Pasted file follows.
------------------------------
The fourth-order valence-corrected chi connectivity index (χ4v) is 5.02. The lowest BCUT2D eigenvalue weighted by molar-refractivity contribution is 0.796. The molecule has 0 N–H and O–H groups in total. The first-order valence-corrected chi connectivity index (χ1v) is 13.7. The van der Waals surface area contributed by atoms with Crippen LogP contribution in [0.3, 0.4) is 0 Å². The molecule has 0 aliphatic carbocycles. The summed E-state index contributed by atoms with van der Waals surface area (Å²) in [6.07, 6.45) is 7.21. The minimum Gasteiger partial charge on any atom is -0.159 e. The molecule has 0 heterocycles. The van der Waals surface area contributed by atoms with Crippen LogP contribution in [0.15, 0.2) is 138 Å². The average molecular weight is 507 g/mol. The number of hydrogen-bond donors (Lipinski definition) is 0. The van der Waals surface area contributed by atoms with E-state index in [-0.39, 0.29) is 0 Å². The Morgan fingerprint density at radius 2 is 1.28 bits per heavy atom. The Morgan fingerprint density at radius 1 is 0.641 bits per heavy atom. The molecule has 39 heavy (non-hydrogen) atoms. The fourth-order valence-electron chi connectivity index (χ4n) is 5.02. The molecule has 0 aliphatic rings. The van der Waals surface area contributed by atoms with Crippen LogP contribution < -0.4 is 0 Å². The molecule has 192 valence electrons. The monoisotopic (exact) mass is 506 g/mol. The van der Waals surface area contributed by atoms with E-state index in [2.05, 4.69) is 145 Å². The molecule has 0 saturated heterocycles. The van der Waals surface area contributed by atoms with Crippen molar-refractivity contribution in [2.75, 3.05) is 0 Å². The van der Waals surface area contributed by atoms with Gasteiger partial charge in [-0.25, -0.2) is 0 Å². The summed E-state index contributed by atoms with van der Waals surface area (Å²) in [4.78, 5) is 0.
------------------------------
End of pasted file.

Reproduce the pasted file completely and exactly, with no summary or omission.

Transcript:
The fourth-order valence-corrected chi connectivity index (χ4v) is 5.02. The lowest BCUT2D eigenvalue weighted by molar-refractivity contribution is 0.796. The molecule has 0 N–H and O–H groups in total. The first-order valence-corrected chi connectivity index (χ1v) is 13.7. The van der Waals surface area contributed by atoms with Crippen LogP contribution in [0.3, 0.4) is 0 Å². The molecule has 0 aliphatic carbocycles. The summed E-state index contributed by atoms with van der Waals surface area (Å²) in [6.07, 6.45) is 7.21. The minimum Gasteiger partial charge on any atom is -0.159 e. The molecule has 0 heterocycles. The van der Waals surface area contributed by atoms with Crippen LogP contribution in [0.15, 0.2) is 138 Å². The average molecular weight is 507 g/mol. The number of hydrogen-bond donors (Lipinski definition) is 0. The van der Waals surface area contributed by atoms with E-state index in [-0.39, 0.29) is 0 Å². The Morgan fingerprint density at radius 2 is 1.28 bits per heavy atom. The Morgan fingerprint density at radius 1 is 0.641 bits per heavy atom. The molecule has 39 heavy (non-hydrogen) atoms. The fourth-order valence-electron chi connectivity index (χ4n) is 5.02. The molecule has 0 aliphatic rings. The van der Waals surface area contributed by atoms with Crippen LogP contribution < -0.4 is 0 Å². The molecule has 192 valence electrons. The monoisotopic (exact) mass is 506 g/mol. The van der Waals surface area contributed by atoms with E-state index in [2.05, 4.69) is 145 Å². The molecule has 0 saturated heterocycles. The van der Waals surface area contributed by atoms with Crippen molar-refractivity contribution in [2.75, 3.05) is 0 Å². The van der Waals surface area contributed by atoms with Gasteiger partial charge in [-0.25, -0.2) is 0 Å². The summed E-state index contributed by atoms with van der Waals surface area (Å²) in [4.78, 5) is 0.